It's a matter of location, location, location. Sadly, most of the methods we use for extra-solar planet detection don't work within our own solar system.
One of the primary ways we have detected planets around other stars is by gravitational tugging. This method of detection will be more prone to discover large planets that are close to the sun which they orbit. Our instruments are only sensitive to a degree that will allow us to detect a Doppler shift in the motion of the main star.
The other method for detecting planets is a transit method. This means a planet needs to pass between a star it orbits, and us. Obviously Tyche will not do this.
As for detecting a planet that could be anywhere from the Kuiper Belt to the Oort Cloud is a huge amount of space to cover (even given a relative distance of 0.25 light years away). Observation time on a telescope is not an automatic right given to anyone who wants to use it. And given the rather tenuous data on this supposed planet, most astronomers would most likely select to observe something else instead of going on what may appear to be a fruitless search.
Not to say that some are not looking for it. There is something about finding a planet that tends to put people in history books, and astronomers are human beings too. I'm sure some would relish the idea of finding one.
Dr. Phil Plait had a few things to say about this purported discovery:
Let me be clear: while certainly possible, this idea is not at all proven, and in my opinion still pretty unlikely. As usual, this started as a more-or-less accurate media story and is getting inflated as it gets re-reported. As far as I can tell, the original report was in the UK paper The Independent.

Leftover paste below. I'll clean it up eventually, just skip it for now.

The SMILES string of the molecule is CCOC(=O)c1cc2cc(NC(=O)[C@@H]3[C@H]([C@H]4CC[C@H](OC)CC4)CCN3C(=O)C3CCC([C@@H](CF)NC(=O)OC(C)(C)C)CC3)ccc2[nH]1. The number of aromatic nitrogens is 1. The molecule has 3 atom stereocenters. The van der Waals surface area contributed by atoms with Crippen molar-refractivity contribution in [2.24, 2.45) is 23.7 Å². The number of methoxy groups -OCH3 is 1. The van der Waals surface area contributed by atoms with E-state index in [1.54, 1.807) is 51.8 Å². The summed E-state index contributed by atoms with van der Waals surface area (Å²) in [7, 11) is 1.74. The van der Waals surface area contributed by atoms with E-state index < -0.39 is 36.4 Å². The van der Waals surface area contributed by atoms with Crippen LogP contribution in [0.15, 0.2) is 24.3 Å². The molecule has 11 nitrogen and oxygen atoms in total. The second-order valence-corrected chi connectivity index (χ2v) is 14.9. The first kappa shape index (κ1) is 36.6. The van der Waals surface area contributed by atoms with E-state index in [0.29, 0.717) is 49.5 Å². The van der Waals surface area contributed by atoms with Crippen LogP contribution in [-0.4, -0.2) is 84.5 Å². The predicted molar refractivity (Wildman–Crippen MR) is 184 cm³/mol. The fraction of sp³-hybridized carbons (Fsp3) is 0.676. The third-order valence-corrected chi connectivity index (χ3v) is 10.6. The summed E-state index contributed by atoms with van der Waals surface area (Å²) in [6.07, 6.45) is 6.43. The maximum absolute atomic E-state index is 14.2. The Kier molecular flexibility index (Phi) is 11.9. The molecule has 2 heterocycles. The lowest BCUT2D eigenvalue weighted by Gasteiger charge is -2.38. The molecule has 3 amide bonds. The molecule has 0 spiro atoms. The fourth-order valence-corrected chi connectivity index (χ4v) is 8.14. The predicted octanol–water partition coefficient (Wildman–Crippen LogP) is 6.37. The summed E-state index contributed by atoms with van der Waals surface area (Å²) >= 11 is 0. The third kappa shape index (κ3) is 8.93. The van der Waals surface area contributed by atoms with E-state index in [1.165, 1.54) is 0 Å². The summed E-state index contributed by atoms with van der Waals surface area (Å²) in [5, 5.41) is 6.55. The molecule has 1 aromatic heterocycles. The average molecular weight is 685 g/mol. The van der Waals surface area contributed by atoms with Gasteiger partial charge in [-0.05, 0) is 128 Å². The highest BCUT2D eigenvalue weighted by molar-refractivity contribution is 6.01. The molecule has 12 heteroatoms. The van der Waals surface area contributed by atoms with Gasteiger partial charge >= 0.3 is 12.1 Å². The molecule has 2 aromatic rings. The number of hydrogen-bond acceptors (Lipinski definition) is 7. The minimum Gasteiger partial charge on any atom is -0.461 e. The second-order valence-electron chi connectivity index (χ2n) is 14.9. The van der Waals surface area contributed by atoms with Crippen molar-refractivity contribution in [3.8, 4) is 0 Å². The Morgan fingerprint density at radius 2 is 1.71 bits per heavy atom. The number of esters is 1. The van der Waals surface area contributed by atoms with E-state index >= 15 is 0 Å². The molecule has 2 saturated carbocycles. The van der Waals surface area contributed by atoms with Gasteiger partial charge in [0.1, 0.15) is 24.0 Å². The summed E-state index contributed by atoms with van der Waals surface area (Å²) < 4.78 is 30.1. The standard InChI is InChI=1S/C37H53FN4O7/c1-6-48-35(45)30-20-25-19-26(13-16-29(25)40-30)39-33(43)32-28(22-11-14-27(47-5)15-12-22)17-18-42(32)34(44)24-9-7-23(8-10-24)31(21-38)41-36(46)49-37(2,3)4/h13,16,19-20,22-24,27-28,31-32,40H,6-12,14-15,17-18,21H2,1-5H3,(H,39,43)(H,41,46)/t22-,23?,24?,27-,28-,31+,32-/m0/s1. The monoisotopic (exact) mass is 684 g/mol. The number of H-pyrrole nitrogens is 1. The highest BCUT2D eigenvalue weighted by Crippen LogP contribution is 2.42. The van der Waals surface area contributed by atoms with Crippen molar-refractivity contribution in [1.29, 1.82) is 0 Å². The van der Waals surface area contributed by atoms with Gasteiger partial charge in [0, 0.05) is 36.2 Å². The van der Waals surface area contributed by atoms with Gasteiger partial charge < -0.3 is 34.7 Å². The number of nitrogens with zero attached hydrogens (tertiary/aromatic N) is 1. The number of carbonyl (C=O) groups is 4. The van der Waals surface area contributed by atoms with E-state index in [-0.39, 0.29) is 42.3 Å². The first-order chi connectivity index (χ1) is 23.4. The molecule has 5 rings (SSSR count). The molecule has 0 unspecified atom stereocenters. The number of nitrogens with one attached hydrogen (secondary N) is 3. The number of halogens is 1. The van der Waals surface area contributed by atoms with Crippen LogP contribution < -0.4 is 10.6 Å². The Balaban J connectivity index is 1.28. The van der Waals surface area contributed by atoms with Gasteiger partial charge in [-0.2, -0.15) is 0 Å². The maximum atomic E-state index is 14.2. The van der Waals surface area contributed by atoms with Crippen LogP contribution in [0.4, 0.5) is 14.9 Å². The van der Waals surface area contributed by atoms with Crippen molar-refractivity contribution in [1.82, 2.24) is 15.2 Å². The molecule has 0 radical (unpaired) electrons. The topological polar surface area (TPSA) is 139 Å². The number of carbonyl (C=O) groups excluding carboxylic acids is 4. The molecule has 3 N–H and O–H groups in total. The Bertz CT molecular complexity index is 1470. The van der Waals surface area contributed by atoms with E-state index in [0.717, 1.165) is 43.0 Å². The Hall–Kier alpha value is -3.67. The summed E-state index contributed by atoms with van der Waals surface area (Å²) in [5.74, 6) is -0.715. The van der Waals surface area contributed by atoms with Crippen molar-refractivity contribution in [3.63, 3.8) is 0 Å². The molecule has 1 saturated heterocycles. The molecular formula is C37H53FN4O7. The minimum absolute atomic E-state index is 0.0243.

Here’s the deal. Two astronomers, John Matese and Dan Whitmire, have theorized about the possibility of a previously-undiscovered planet way beyond Pluto for some time. This is not a crazy idea; we see planets orbiting other stars way out, and there’s other evidence big planets can be pretty far out from the Sun (mind you, evidence does not mean proof). As it happens, there are lots of chunks of ice orbiting the Sun pretty far out as well. Some of these have orbits which bring them into the inner solar system, and we see them as long-period comets.
What Matese and Whitmire did was wonder how a big planet would affect the orbits of these comets. If you measured enough of them, would you see the effects of the gravity of this planet? They claim you can, and even gave the planet a tentative name: Tyche.
I read their papers, and thought the data were interesting but unconvincing. The sample size was too small. A bigger study was done, but again the effects weren’t quite enough to rise to the level of breakthrough. I’m not saying the astronomers are wrong — the data were certainly provocative, and potentially correct! Just not firm enough.